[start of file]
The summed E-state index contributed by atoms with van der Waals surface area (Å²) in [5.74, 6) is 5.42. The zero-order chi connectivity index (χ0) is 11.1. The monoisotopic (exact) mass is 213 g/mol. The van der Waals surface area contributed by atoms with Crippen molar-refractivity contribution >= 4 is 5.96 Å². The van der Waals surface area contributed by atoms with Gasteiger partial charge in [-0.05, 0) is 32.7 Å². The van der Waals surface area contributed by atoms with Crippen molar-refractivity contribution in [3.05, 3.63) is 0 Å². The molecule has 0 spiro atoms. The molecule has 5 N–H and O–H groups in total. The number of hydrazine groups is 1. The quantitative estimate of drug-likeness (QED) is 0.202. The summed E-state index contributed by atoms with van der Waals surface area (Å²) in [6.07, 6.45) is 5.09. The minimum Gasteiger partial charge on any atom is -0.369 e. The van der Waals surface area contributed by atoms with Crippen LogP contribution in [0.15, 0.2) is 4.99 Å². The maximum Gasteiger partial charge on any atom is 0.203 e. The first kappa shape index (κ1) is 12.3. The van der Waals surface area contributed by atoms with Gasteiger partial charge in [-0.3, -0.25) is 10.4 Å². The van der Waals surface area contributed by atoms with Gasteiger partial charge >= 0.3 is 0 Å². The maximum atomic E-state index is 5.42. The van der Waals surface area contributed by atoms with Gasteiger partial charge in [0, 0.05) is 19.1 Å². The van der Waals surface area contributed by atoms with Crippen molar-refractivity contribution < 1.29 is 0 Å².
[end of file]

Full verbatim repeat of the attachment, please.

The summed E-state index contributed by atoms with van der Waals surface area (Å²) in [5.74, 6) is 5.42. The zero-order chi connectivity index (χ0) is 11.1. The monoisotopic (exact) mass is 213 g/mol. The van der Waals surface area contributed by atoms with Crippen molar-refractivity contribution >= 4 is 5.96 Å². The van der Waals surface area contributed by atoms with Gasteiger partial charge in [-0.05, 0) is 32.7 Å². The van der Waals surface area contributed by atoms with Crippen molar-refractivity contribution in [3.05, 3.63) is 0 Å². The molecule has 0 spiro atoms. The molecule has 5 N–H and O–H groups in total. The number of hydrazine groups is 1. The quantitative estimate of drug-likeness (QED) is 0.202. The summed E-state index contributed by atoms with van der Waals surface area (Å²) in [6.07, 6.45) is 5.09. The minimum Gasteiger partial charge on any atom is -0.369 e. The van der Waals surface area contributed by atoms with Crippen LogP contribution in [0.15, 0.2) is 4.99 Å². The maximum Gasteiger partial charge on any atom is 0.203 e. The first kappa shape index (κ1) is 12.3. The van der Waals surface area contributed by atoms with Gasteiger partial charge in [-0.3, -0.25) is 10.4 Å². The van der Waals surface area contributed by atoms with Gasteiger partial charge >= 0.3 is 0 Å². The maximum atomic E-state index is 5.42. The van der Waals surface area contributed by atoms with Gasteiger partial charge in [0, 0.05) is 19.1 Å². The van der Waals surface area contributed by atoms with Crippen molar-refractivity contribution < 1.29 is 0 Å².